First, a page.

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Court Extends Statute of Limitations for Unknowingly Ill Seaman

The Fifth Circuit Court of Appeals recently ruled a seaman may bring a Jones Act case against his or her employer after the three year statute of limitations if the severity and source of the seaman’s injury or illness were not known until well after the action leading to the illness. In this case, Plaintiff Herbert Pretus sued his employer Diamond Offshore Drilling, Inc. after being diagnosed with hypersensitivity pneumonitis and fibrosis of the lungs. The illness arose after Pretus was assigned to clean a rig that was allegedly “wet and moldy” in 1999. Pretus began complaining of “cold-like symptoms,” including a cough, fever, aches, congestion and chest tightness shortly after cleaning the rig. Pretus was given antibiotics and antihistamines and his condition slowly improved as he finished cleaning the rig and left for home. After a few years, Pretus’ symptoms worsened to the point where he had shortness of breath and coughing. Diamond sent Pretus to Dr. James Patterson for an independent examination in March, 2005, where Dr. Patterson diagnosed Pretus with hypersensitivity pneumonitis. Pretus subsequently filed suit against Diamond in September, 2006 under the Jones Act and General Maritime Law.
The Fifth Circuit Court of Appeals ruled Pretus’ three year statute of limitations did not begin until the examination by and diagnosis from Dr. Patterson. The general issue in the case is when Pretus should have discovered his illness, as therefore his cause of action, so as to trigger the running of the three year statute of limitations under the Jones Act. Under the Jones Act, the cause of action accrues when “a plaintiff has had a reasonable opportunity to discover the injury, its cause, and the link between the two.” Diamond cited numerous cases where an unknowingly ill plaintiff was unable to sue the employer because the three year period had passed. Diamond asserted that these cases set the precedent and Pretus’ statute of limitations should not be extended.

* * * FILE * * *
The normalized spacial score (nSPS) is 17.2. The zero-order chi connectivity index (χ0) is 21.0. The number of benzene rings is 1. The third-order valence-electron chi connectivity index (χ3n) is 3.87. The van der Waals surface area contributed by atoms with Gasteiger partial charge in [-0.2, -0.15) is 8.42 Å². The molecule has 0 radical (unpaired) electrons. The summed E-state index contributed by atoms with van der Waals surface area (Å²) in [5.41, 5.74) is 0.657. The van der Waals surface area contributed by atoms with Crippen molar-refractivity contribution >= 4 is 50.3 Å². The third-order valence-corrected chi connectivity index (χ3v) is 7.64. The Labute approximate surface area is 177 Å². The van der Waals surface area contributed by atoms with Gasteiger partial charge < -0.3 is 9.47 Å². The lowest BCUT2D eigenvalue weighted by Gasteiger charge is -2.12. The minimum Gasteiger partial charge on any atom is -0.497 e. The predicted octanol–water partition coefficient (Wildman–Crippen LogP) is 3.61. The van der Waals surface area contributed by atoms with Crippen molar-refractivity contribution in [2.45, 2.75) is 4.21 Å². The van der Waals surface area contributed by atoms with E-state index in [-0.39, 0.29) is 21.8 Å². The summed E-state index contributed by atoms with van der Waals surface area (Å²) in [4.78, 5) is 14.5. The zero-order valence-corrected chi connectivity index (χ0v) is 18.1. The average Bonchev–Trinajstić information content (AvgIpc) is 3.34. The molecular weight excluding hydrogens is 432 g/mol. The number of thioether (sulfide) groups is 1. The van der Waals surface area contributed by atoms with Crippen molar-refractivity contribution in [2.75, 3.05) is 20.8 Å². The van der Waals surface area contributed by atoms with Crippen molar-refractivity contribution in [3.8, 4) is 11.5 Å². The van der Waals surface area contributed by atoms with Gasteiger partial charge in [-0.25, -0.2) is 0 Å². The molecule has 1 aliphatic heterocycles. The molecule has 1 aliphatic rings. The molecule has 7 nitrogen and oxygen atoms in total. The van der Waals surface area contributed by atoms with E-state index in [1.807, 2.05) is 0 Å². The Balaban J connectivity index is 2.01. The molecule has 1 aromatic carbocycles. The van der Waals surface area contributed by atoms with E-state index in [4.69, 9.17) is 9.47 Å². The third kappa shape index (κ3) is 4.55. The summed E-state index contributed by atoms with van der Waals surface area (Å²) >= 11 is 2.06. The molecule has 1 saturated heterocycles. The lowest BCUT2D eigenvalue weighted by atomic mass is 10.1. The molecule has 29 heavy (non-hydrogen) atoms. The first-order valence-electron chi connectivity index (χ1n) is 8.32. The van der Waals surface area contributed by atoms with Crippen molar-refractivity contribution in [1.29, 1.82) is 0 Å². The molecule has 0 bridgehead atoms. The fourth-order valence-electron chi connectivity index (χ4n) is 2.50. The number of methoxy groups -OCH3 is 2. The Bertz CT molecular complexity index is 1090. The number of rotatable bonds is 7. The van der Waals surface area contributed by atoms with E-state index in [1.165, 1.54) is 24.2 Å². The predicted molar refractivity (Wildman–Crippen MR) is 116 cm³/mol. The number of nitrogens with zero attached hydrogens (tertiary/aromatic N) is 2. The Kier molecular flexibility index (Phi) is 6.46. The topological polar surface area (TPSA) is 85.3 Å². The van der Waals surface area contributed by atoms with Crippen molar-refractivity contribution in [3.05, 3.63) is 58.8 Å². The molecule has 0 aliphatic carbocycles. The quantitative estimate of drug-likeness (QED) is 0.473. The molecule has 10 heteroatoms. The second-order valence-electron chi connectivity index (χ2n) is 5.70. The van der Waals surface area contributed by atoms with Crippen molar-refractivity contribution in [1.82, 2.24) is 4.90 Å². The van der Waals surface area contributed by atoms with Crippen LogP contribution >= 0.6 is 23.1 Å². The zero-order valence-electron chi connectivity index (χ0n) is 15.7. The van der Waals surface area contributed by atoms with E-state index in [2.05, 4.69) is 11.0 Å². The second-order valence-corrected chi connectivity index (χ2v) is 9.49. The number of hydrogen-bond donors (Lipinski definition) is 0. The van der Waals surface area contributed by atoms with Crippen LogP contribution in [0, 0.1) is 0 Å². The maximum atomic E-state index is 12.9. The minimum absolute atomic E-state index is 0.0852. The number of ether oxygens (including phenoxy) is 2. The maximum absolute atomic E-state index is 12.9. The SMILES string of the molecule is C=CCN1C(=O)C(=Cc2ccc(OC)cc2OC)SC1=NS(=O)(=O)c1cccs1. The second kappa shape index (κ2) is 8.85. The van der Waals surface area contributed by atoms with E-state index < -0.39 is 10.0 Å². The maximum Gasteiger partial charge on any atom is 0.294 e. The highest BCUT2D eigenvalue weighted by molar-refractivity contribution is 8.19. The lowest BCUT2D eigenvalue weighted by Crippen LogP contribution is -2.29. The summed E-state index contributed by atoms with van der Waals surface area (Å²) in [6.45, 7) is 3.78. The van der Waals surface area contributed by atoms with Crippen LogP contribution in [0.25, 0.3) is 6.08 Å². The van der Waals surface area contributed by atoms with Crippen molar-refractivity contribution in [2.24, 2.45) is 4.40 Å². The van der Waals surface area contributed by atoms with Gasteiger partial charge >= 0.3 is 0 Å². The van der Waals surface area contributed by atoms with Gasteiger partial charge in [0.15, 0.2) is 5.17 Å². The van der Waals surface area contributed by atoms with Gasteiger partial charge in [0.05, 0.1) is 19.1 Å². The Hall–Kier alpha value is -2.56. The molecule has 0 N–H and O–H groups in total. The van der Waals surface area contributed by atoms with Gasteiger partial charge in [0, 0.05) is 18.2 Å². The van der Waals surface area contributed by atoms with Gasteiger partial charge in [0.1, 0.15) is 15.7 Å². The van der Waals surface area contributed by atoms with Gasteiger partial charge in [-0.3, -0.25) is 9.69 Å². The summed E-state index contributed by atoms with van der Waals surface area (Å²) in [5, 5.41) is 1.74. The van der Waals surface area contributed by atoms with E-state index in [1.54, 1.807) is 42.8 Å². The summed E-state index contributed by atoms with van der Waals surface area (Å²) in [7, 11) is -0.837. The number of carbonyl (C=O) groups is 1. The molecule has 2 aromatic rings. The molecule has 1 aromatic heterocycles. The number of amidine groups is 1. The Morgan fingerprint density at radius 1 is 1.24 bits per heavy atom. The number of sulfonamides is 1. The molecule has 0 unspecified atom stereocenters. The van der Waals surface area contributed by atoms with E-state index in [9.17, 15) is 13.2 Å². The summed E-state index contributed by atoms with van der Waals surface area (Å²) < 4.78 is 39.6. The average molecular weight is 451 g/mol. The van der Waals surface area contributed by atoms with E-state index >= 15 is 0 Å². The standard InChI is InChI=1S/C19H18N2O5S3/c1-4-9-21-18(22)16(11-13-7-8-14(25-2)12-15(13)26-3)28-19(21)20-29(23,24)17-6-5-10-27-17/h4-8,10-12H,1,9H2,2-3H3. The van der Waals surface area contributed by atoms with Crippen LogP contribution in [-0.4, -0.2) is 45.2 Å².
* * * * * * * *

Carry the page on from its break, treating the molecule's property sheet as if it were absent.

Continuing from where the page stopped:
The Court focused on three issues to decide Pretus’ claim: first, the severity of the event and the initial symptoms; second, the plaintiff’s correlation of his ultimate injury with the event; and third, plaintiff’s reasonable reliance on the opinions of medical experts. The Court found that Pretus’ description of his initial symptoms as “cold-like,” along with the positive reaction to antibiotics and antihistamines, led Pretus to believe his illness was nothing similar to the severity of the cases that Diamond cited. This discredits the claim that Pretus should have known about the severity of his illness. Upon assessing the second issue, the Court emphasized that Pretus was not suing “based on those initial symptoms,” another sharp distinction between the cases Diamond cited. The Court further denied the existence of a traumatic event and the severity of Pretus’ symptoms prior to his shortness of breath in 2004. The third issue of reliance on medical experts further distinguishes Pretus from the other cases Diamond cited. Pretus diligently sought treatment for his medical problems when the initial symptoms presented themselves in 1999 before successfully receiving treatment. It was only after such treatment was ineffective in 2004 that Pretus sought further medical treatment. After extensive testing, including high resolution CT scans, the physicians were able to properly diagnose Pretus’ illness as “chronic interstitial lung inflammation, permanent fibrosis (scarring) of his long tissue and hypersensitivity pneumonitis.” Dr. Patterson explained that the condition is extremely difficult to diagnose and is commonly misdiagnosed in its early stages. These factors led the Court to rule that the cause of action occurred in 2004 when Pretus received his diagnosis, well within the three year statute of limitations under the Jones Act. Having satisfied all three issues, Pretus was awarded a trial where he brought his claim against Diamond Offshore Drilling, Inc.
Seamen injured or ill while at sea must file suit against their employer within the three year statute of limitation. The Pretus case should be considered as a rare exception to the rule. Seamen should not wait to file such a claim as the Court will very likely dismiss your case and therefore your opportunity to be compensated for your injuries. Anyone with questions regarding this case or any injury sustained while working aboard a vessel should contact the Law Office of Beard, Stacey, Trueb and Jacobsen to know your rights and options in court. To contact us, please call 206.282.3100 or visit our website at www.atsealawyer.com.